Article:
In a small town in central Ukraine we came across the Ivana Kupala festival. The origins of this festival seem to be a mid-summer celebration corrupted by Christianity and thus moved from the summer solstice to 7 July, the birthday of John the Baptist. It was a bit like a village fete starting with folk singing and dancing, followed by a huge bonfire and accompanied by balloon sellers, a candyfloss stall and a beer stand. The whole town turned out for it, most in their best clothes, especially the young girls who were wearing an astonishing assortment of frocks and preposterous heels. Apparently as the evening wears on, young couples jump over fires holding hands. If they can maintain their hold it is proof that their love will last. We didn’t see that. In fact most of the young people seemed to be in the bar/disco downstairs from our hotel more interested in eating and drinking in preparation for a night on the subterranean dance floor than jumping over hot coals.
Odessa which we have now reached is a massive contrast to rural Ukraine. It’s smart and cosmopolitan and is, in many ways, like a western European city. People are well dressed and we don’t feel we have the right clothes. But scratch beneath the surface as we did today when we sent a package back to the UK and echoes of the Soviet past are loud. It took nearly two hours, several forms and a minute examination of the contents as well as a mailbag cut to size and sewn on a treddle sewing machine while we waited. The package was finally tied with string and closed with a lead customs seal before we were directed to another counter to pay. Let’s hope it actually arrives.
Our three weeks traveling across Ukraine has been a mixed and surprising experience. Until Odessa we saw no other tourists. Even for the hardiest cyclist, the roads are difficult. The surfaces indicated by the maps have been unreliable. We have encountered some steep cobbled climbs and sections of unridable road. One road shown on the map became a tractor track and then a field – we had to turn back. Some hotels have been awful and some OK, the food has generally been excellent, the landscape beautiful and made more interesting by the constant reminders of the Soviet past. But shining through all of this is the people who are everywhere warm and welcoming. Everyday we fell into long incomprehensible conversations, no-one really understanding what was said but it never really mattered. We rode away feeling we had made some contact. There were many little acts of kindness such as the man who gave us home-grown tomatoes, bread and salt at a roadside tea stall and the woman who gave us some of her shashlik when she realised we were foreign. She insisted hers was the best shashlik as she too was a foreigner from Armenia.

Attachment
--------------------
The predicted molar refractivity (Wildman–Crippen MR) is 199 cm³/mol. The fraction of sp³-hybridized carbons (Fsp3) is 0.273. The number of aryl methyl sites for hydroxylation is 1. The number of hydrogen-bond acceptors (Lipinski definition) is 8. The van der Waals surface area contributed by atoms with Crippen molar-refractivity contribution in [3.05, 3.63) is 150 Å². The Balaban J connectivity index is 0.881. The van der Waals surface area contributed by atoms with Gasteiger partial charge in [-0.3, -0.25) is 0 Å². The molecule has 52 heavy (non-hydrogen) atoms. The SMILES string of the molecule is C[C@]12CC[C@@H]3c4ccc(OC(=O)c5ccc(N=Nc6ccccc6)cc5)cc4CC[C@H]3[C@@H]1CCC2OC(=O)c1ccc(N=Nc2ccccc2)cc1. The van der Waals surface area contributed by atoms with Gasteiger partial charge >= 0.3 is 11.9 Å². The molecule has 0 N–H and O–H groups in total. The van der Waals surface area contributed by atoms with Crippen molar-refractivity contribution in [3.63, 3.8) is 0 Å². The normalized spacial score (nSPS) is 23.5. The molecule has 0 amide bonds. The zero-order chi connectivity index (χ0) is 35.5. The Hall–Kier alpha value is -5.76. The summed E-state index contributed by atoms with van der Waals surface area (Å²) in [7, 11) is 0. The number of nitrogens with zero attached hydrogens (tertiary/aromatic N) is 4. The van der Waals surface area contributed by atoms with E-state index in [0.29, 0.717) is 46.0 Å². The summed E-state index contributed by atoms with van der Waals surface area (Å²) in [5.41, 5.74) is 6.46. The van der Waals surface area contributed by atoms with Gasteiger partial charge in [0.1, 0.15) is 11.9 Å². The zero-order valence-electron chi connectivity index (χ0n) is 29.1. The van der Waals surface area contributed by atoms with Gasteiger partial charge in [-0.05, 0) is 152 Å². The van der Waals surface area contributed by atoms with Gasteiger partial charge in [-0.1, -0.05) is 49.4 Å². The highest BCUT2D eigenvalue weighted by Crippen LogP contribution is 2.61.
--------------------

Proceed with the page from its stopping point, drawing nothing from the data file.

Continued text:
We cannot recommend rural Ukraine to the casual traveler. You would have to really want to see a rapidly disappearing eastern European history to come here, but the difference in the major cities such as Odessa is proof that it is changing fast.
If Ukraine deserves anything it is better people running the country than have in the past and probably better than those they have now. (Guess we’d better leave quickly now).
We’d like to say a special thanks to Thomas Drane for being a fantastic source of up-to-the-minute information on the countries we are traveling through. It has made the trip so much easier having someone at home sending us useful stuff. Thanks Thomas.